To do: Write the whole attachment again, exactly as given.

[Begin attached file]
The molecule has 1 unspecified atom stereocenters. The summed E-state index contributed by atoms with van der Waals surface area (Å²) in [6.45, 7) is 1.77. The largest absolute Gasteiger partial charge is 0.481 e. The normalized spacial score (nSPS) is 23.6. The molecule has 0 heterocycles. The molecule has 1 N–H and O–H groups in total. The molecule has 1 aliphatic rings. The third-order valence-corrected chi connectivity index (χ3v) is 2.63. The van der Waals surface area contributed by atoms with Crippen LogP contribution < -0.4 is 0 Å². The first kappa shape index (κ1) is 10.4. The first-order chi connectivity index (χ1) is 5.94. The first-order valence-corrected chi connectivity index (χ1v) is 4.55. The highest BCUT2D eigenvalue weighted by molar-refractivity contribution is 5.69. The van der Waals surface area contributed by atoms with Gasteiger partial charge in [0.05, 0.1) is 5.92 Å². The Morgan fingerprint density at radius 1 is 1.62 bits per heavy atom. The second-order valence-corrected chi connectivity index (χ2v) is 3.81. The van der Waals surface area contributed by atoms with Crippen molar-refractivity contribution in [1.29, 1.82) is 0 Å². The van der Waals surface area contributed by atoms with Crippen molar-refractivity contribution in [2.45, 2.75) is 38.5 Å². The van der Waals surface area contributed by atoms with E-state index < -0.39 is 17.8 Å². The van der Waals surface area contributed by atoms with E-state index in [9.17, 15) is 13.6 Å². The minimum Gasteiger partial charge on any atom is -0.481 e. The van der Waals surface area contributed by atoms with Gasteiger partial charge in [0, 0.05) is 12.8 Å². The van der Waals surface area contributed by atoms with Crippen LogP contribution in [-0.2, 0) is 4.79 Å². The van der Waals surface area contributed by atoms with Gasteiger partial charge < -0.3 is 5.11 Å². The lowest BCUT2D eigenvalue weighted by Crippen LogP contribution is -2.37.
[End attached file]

The molecule has 1 unspecified atom stereocenters. The summed E-state index contributed by atoms with van der Waals surface area (Å²) in [6.45, 7) is 1.77. The largest absolute Gasteiger partial charge is 0.481 e. The normalized spacial score (nSPS) is 23.6. The molecule has 0 heterocycles. The molecule has 1 N–H and O–H groups in total. The molecule has 1 aliphatic rings. The third-order valence-corrected chi connectivity index (χ3v) is 2.63. The van der Waals surface area contributed by atoms with Crippen LogP contribution < -0.4 is 0 Å². The first kappa shape index (κ1) is 10.4. The first-order chi connectivity index (χ1) is 5.94. The first-order valence-corrected chi connectivity index (χ1v) is 4.55. The highest BCUT2D eigenvalue weighted by molar-refractivity contribution is 5.69. The van der Waals surface area contributed by atoms with Gasteiger partial charge in [0.05, 0.1) is 5.92 Å². The Morgan fingerprint density at radius 1 is 1.62 bits per heavy atom. The second-order valence-corrected chi connectivity index (χ2v) is 3.81. The van der Waals surface area contributed by atoms with Crippen molar-refractivity contribution in [1.29, 1.82) is 0 Å². The van der Waals surface area contributed by atoms with Crippen molar-refractivity contribution in [2.45, 2.75) is 38.5 Å². The van der Waals surface area contributed by atoms with E-state index < -0.39 is 17.8 Å². The van der Waals surface area contributed by atoms with E-state index in [9.17, 15) is 13.6 Å². The minimum Gasteiger partial charge on any atom is -0.481 e. The van der Waals surface area contributed by atoms with Gasteiger partial charge in [0, 0.05) is 12.8 Å². The van der Waals surface area contributed by atoms with Crippen LogP contribution in [-0.2, 0) is 4.79 Å². The van der Waals surface area contributed by atoms with Gasteiger partial charge < -0.3 is 5.11 Å². The lowest BCUT2D eigenvalue weighted by Crippen LogP contribution is -2.37.